Go to 'thermo-' entry Go to 'dino-' entry Go to 'chondro-' entry Go to 'aero-' entry Go to '-logy' entry Go to 'thaumato-' entry Go to 'nano-' entry Go to '-sophy' entry Go to 'bucco-' entry Go to '-ism' entry Go to '-lysis' entry Go to 'galacto-' entry Go to '-anthropy' entry Go to 'pneumo-' entry Go to '-ploitation' entry Go to '-lithic' entry Go to '-sepalous' entry Go to 'onco-' entry Go to '-parous' entry Go to 'dermato-' entry Go to 'multi-' entry Go to 'dodeca-' entry Go to '-zoon' entry Go to 'vermi-' entry Go to 'crystallo-' entry Go to 'biblio-' entry Go to 'eco-' entry Go to 'juxta-' entry Go to 'facio-' entry
Affixes: the building blocks of English
Affixes: the building blocks of English

-phasia Also -phasic.

Speech disorder.

[Greek phanai, to speak.]

Psychologists use these terms for speech disorders that are mainly caused by brain damage. Examples are aphasia (Greek a-, not), inability, or impaired ability, to understand or produce speech; dysphasia (Greek dus-, difficult), deficiency in the generation of speech, and sometimes also in its comprehension; paraphasia (Greek para, amiss, irregular), jumbling of words and production of meaningless sentences.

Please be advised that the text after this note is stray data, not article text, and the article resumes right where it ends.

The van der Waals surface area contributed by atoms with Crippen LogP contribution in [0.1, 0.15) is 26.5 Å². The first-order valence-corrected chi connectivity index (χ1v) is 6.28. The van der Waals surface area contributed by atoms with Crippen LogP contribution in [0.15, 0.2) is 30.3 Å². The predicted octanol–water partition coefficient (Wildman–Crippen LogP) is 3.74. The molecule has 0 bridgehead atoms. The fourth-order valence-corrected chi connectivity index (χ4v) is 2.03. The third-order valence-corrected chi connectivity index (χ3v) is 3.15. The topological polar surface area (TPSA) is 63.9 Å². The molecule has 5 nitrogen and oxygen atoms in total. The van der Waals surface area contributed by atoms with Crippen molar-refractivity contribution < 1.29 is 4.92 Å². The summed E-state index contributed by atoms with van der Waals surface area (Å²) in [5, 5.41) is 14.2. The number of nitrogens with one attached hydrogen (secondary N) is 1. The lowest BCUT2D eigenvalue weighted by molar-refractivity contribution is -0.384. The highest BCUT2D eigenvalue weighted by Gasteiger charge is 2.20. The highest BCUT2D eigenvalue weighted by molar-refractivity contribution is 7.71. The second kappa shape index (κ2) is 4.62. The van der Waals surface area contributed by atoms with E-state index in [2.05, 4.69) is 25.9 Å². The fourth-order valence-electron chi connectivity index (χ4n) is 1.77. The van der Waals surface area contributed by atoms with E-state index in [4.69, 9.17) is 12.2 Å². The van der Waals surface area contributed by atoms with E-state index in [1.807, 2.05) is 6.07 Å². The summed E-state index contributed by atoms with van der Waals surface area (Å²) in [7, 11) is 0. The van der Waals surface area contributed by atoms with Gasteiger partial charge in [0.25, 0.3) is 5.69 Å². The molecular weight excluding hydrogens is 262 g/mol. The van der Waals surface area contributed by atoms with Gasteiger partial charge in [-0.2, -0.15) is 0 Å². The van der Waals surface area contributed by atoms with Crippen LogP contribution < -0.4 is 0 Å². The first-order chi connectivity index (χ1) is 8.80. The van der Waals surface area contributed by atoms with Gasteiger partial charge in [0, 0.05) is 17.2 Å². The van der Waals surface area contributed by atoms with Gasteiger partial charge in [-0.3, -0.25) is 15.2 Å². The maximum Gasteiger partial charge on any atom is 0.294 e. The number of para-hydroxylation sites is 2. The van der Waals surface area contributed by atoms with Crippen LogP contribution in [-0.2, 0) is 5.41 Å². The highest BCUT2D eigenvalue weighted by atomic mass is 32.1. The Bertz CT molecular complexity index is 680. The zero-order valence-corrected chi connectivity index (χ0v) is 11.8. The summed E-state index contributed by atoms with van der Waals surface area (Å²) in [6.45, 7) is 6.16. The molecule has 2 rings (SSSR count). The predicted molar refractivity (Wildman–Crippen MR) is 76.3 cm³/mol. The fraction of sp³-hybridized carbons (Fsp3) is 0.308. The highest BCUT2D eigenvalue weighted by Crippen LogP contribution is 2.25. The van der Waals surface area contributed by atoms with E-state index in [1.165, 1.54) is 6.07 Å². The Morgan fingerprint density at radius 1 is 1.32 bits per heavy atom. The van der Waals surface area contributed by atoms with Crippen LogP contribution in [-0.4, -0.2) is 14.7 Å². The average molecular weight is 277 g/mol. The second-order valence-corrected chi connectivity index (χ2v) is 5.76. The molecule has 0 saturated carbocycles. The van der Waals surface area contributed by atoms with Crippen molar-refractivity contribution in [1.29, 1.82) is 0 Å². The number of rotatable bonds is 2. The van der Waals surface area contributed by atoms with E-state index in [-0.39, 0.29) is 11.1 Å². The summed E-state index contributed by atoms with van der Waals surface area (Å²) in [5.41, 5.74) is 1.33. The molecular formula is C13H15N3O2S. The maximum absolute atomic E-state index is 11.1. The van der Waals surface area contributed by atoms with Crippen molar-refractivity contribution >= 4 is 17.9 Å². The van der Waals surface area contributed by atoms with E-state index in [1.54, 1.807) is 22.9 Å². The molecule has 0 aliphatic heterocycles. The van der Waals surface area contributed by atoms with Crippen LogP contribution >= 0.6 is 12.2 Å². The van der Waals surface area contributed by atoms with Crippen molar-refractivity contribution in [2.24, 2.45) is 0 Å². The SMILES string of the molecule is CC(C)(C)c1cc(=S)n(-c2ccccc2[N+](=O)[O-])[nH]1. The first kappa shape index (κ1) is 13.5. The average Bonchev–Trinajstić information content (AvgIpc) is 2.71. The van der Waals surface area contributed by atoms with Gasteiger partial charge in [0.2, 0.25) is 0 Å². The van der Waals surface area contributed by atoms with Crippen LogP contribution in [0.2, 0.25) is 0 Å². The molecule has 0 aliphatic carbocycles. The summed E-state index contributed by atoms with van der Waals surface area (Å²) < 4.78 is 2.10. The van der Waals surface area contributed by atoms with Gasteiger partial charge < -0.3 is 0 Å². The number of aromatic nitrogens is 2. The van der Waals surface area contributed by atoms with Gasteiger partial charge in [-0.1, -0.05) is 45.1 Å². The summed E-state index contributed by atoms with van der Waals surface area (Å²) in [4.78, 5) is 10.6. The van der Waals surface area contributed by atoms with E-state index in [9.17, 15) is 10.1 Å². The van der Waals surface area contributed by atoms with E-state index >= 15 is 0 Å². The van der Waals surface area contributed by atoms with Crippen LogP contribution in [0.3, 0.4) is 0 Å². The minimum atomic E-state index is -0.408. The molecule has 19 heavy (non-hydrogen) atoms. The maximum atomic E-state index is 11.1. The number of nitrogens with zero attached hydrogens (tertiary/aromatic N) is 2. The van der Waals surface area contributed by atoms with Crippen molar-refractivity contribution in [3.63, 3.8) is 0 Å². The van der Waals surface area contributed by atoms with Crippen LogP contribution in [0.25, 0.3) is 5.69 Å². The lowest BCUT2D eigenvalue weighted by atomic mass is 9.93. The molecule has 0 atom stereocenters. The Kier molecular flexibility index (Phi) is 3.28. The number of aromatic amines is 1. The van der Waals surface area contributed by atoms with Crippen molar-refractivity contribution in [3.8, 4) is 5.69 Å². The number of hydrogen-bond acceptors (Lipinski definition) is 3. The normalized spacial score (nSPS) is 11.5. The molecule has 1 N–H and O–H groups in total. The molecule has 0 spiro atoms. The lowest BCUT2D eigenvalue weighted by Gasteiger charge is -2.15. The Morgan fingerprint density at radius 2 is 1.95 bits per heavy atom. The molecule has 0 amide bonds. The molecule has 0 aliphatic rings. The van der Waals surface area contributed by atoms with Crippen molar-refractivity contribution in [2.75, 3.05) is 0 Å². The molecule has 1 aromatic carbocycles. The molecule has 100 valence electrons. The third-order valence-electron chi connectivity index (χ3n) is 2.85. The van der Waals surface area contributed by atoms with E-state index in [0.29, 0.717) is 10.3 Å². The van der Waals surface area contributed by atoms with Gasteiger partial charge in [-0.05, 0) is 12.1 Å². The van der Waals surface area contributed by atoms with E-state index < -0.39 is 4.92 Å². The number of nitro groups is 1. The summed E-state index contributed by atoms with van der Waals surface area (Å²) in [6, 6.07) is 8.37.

Associated adjectives are formed in -phasic: aphasic, dysphasic. However, some in that ending derive instead from nouns ending in -phase, for example biphasic, having two phases, or polyphasic, consisting of or occurring in a number of separate stages.

Visit Michael Quinion’s World Wide Words site for 2000+ articles on English!

Copyright © Michael Quinion 2008–. All rights reserved. Page last updated 23 September 2008.
Your comments and suggestions on the site are very welcome.